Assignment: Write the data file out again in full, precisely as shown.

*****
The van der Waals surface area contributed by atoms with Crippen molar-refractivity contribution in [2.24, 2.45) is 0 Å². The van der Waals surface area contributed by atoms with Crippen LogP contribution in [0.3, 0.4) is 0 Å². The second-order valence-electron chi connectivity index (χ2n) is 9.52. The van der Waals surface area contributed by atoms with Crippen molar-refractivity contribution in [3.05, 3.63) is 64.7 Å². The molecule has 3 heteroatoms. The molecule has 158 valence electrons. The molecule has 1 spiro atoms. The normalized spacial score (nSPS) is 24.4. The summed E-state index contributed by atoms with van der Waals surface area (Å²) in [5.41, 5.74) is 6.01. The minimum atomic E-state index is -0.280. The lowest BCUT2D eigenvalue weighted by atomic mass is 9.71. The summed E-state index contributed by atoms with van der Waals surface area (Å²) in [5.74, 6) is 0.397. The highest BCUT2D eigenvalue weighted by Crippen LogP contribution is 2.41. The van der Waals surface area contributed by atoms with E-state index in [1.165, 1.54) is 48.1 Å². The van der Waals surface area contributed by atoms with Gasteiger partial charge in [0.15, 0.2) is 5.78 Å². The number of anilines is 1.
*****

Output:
The van der Waals surface area contributed by atoms with Crippen molar-refractivity contribution in [2.24, 2.45) is 0 Å². The van der Waals surface area contributed by atoms with Crippen LogP contribution in [0.3, 0.4) is 0 Å². The second-order valence-electron chi connectivity index (χ2n) is 9.52. The van der Waals surface area contributed by atoms with Crippen molar-refractivity contribution in [3.05, 3.63) is 64.7 Å². The molecule has 3 heteroatoms. The molecule has 158 valence electrons. The molecule has 1 spiro atoms. The normalized spacial score (nSPS) is 24.4. The summed E-state index contributed by atoms with van der Waals surface area (Å²) in [5.41, 5.74) is 6.01. The minimum atomic E-state index is -0.280. The lowest BCUT2D eigenvalue weighted by atomic mass is 9.71. The summed E-state index contributed by atoms with van der Waals surface area (Å²) in [5.74, 6) is 0.397. The highest BCUT2D eigenvalue weighted by Crippen LogP contribution is 2.41. The van der Waals surface area contributed by atoms with E-state index in [1.165, 1.54) is 48.1 Å². The van der Waals surface area contributed by atoms with Gasteiger partial charge in [0.15, 0.2) is 5.78 Å². The number of anilines is 1.